1. Limited time only! Sign up for a free 30min personal tutor trial with Chegg Tutors
    Dismiss Notice
Dismiss Notice
Join Physics Forums Today!
The friendliest, high quality science and math community on the planet! Everyone who loves science is here!

Kinetic energy and direction of rotation

  1. Dec 2, 2014 #1
    Hi,

    I would like to study these two cases:

    Case A
    1/ I turn counterclockwise the ring at w2, this need the energy [tex]\frac{1}{2}mr^2w_2^2[/tex] with m the mass of the ring
    2/ I turn the ring with arm clockwise at w1, this need the energy [tex]\frac{1}{2}md^2w_1^2[/tex] with d the length of the arm
    3/ I eject small part of ring when point are like green points, I eject all part of the ring, I recover kinetic energy [tex]\frac{1}{4}m((d+r)w_1-rw_2 ) ^2+\frac{1}{4}m((d-r)w_1+rw_2)^2[/tex]

    http://imagizer.imageshack.us/v2/800x600q90/673/ZITrPH.png [Broken]

    Case B
    1/ I turn clockwise the ring at w2, this need the energy [tex]\frac{1}{2}mr^2w_2^2[/tex]
    2/ I turn the ring with arm clockwise at w1, this need the energy [tex]\frac{1}{2}md^2w_1^2[/tex]
    3/ I eject small part of ring when point are like green points, I eject all part of the ring, I recover kinetic energy [tex]\frac{1}{4}m((d+r)w_1+rw_2)^2+\frac{1}{4}m((d-r)w_1-rw_2)^2[/tex]

    http://imagizer.imageshack.us/v2/800x600q90/912/lrRetE.png [Broken]

    The energy needed for turn the ring around itself and with the arm is the same in case A and case B. In the contrary, the energy recover in case A seems not be the same than in case B.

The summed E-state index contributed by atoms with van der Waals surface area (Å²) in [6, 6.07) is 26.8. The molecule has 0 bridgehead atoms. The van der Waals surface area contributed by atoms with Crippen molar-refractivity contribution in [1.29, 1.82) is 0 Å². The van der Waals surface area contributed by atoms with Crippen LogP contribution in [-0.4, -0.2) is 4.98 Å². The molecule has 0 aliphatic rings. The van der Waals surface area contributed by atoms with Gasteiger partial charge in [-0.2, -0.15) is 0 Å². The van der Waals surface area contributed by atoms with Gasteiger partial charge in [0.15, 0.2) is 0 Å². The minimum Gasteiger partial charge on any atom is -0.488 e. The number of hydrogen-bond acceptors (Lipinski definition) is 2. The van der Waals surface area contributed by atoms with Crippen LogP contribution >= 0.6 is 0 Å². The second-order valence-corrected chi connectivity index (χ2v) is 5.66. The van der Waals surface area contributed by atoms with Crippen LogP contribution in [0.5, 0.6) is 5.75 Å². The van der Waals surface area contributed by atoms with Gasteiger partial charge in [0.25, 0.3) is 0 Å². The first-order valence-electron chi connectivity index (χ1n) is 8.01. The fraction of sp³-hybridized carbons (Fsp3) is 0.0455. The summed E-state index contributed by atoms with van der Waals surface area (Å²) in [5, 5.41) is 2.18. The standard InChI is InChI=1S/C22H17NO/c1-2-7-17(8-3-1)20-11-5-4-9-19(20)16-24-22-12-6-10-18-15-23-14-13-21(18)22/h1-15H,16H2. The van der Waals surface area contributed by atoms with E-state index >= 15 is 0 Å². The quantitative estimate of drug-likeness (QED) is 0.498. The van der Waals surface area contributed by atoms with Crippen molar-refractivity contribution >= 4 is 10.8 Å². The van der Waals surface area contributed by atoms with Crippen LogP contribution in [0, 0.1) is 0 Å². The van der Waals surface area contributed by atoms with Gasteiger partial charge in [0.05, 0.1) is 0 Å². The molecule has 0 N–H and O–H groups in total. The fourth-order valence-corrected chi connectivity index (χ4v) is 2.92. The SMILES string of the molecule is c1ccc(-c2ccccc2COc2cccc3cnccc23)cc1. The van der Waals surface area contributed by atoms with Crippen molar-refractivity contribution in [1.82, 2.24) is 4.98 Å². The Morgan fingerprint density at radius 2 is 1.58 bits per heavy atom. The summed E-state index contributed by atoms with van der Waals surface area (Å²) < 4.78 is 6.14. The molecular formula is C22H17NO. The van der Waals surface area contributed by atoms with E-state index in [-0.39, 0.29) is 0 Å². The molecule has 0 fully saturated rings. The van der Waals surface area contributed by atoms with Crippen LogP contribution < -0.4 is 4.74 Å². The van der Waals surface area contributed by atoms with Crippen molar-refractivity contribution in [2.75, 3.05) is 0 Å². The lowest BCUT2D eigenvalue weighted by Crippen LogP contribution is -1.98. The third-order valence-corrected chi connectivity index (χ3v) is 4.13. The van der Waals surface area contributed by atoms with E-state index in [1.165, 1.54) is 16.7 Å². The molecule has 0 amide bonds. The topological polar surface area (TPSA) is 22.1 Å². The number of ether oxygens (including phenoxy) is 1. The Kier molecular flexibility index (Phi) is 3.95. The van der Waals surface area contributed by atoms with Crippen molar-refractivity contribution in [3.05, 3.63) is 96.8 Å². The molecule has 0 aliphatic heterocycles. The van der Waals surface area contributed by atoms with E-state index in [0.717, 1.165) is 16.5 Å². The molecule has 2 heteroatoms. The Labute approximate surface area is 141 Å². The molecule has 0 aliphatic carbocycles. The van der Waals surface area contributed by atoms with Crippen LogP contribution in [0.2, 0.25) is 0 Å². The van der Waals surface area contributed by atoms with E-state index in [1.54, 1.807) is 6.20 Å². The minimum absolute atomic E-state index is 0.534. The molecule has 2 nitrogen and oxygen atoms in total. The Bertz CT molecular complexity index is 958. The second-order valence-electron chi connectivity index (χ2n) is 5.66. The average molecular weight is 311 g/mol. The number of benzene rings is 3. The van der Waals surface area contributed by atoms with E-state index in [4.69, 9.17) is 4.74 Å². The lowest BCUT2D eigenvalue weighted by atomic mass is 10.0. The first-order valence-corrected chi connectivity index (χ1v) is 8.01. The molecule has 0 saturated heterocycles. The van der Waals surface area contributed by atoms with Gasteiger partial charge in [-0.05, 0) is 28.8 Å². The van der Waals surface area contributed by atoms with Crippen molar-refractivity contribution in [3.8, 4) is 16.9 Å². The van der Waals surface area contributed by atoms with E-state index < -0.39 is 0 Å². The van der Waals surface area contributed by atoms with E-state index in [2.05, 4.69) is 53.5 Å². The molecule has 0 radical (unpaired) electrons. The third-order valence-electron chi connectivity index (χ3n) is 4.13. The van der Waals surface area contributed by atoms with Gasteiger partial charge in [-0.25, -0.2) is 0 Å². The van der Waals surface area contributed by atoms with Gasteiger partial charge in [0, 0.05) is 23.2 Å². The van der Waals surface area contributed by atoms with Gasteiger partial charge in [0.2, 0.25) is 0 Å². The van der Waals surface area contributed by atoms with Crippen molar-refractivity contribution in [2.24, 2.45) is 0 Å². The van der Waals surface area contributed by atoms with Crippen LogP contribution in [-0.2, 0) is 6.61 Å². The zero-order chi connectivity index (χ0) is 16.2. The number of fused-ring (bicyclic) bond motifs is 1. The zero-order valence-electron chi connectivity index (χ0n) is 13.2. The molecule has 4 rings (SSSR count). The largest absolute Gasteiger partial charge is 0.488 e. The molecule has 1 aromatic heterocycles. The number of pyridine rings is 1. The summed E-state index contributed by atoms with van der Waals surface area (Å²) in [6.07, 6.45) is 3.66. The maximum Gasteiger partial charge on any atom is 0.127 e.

Kinetic energy of the ring is:
    [tex]E_k=\frac{1}{2}mr^2\omega_2^2+\frac{1}{2}md^2\omega_1^2[/tex]

    With:

    d: the length of the arm
    r: radius of ring
    m: mass of ring
    w1: rotationnal velocity of the arm
    w2: rotationnal velocity of the ring around itself

    The ring is ejecting more and more when points are like that:

    http://imagizer.imageshack.us/v2/800x600q90/909/Jfn8ou.png [Broken]

    So, the expression of kinetic energy is false or there a force I forgot ?
     
    Last edited by a moderator: May 7, 2017
  2. jcsd
  3. Dec 2, 2014 #2

    Bystander

    User Avatar
    Science Advisor
    Homework Helper
    Gold Member

    The mass losses from the ring are discrete fractions of the disc mass you're ejecting when the rim of the disc intersects the radius extended along the arm?
     
  4. Dec 2, 2014 #3
    Is it a question ? If not I don't understand, could you explain more ? I would like to study a ring only because it's easier.
     
    Last edited: Dec 2, 2014
  5. Dec 2, 2014 #4

    Bystander

    User Avatar
    Science Advisor
    Homework Helper
    Gold Member

    It's a question I'm asking to clarify to myself just when and where you're wanting to eject the mass. It's tangentially to the disc from positions where it intersects the radius along the arm? Am I correct?
     
  6. Dec 2, 2014 #5
    Yes, it's correct, the last image shows the ring with less and less parts.
     
  7. Dec 2, 2014 #6

    Bystander

    User Avatar
    Science Advisor
    Homework Helper
    Gold Member

    So, what you want to do is calculate the velocities at the two ejection points for each case, and they will be different (recall ω2' from your previous "apparatus), and sum the products of the masses and squares of those velocities for both cases.
     
  8. Dec 2, 2014 #7
    At start, I need to give this energy:

    [tex]E_k=\frac{1}{2}mr^2\omega_2^2+\frac{1}{2}md^2\omega_1^2[/tex]

    This equation don't change if the direction of rotation is clockwise or counterclockwise. And it seems different of the energy recover from parts of ring when I ejected them.

    no ?
     
  9. Dec 2, 2014 #8

    Bystander

    User Avatar
    Science Advisor
    Homework Helper
    Gold Member

    Agreed
    Also agreed.
     
  10. Dec 2, 2014 #9
    If I give :

    [tex]E_k=\frac{1}{2}mr^2\omega_2^2+\frac{1}{2}md^2\omega_1^2[/tex]

    and I recover: